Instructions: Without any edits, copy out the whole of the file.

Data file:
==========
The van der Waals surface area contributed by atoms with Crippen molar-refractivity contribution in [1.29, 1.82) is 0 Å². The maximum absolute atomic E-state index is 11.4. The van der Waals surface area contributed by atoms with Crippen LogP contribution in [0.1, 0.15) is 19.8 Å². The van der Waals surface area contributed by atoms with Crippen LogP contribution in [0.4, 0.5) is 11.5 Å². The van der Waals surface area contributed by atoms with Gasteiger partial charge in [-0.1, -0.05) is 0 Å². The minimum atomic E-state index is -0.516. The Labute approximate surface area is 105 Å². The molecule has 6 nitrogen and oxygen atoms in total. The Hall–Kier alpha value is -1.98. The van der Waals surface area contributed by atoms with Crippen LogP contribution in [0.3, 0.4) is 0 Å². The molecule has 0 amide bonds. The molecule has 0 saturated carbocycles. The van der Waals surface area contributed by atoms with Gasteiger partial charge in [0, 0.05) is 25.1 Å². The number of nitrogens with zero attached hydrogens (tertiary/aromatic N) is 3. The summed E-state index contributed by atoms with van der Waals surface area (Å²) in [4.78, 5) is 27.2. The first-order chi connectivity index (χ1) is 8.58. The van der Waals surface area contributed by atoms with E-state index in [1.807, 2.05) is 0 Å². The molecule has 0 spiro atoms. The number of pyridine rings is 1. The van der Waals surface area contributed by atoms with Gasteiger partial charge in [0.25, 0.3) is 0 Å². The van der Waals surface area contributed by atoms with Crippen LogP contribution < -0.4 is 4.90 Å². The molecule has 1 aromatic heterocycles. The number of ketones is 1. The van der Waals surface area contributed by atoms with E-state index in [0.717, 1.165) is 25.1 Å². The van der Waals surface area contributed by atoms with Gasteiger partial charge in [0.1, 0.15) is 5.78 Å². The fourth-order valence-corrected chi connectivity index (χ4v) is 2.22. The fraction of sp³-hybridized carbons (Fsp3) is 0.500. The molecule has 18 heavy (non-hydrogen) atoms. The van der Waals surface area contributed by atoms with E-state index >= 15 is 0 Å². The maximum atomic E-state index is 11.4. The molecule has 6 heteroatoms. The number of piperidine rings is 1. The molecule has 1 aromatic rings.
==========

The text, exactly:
The van der Waals surface area contributed by atoms with Crippen molar-refractivity contribution in [1.29, 1.82) is 0 Å². The maximum absolute atomic E-state index is 11.4. The van der Waals surface area contributed by atoms with Crippen LogP contribution in [0.1, 0.15) is 19.8 Å². The van der Waals surface area contributed by atoms with Crippen LogP contribution in [0.4, 0.5) is 11.5 Å². The van der Waals surface area contributed by atoms with Gasteiger partial charge in [-0.1, -0.05) is 0 Å². The minimum atomic E-state index is -0.516. The Labute approximate surface area is 105 Å². The molecule has 6 nitrogen and oxygen atoms in total. The Hall–Kier alpha value is -1.98. The van der Waals surface area contributed by atoms with Crippen LogP contribution in [0.3, 0.4) is 0 Å². The molecule has 0 amide bonds. The molecule has 0 saturated carbocycles. The van der Waals surface area contributed by atoms with Gasteiger partial charge in [0, 0.05) is 25.1 Å². The number of nitrogens with zero attached hydrogens (tertiary/aromatic N) is 3. The summed E-state index contributed by atoms with van der Waals surface area (Å²) in [4.78, 5) is 27.2. The first-order chi connectivity index (χ1) is 8.58. The van der Waals surface area contributed by atoms with E-state index in [1.807, 2.05) is 0 Å². The molecule has 0 spiro atoms. The number of pyridine rings is 1. The van der Waals surface area contributed by atoms with Gasteiger partial charge in [0.25, 0.3) is 0 Å². The van der Waals surface area contributed by atoms with Crippen LogP contribution < -0.4 is 4.90 Å². The molecule has 1 aromatic heterocycles. The number of ketones is 1. The van der Waals surface area contributed by atoms with E-state index in [0.717, 1.165) is 25.1 Å². The van der Waals surface area contributed by atoms with Gasteiger partial charge in [0.1, 0.15) is 5.78 Å². The fourth-order valence-corrected chi connectivity index (χ4v) is 2.22. The fraction of sp³-hybridized carbons (Fsp3) is 0.500. The molecule has 18 heavy (non-hydrogen) atoms. The van der Waals surface area contributed by atoms with E-state index >= 15 is 0 Å². The maximum atomic E-state index is 11.4. The molecule has 6 heteroatoms. The number of piperidine rings is 1. The molecule has 1 aromatic rings.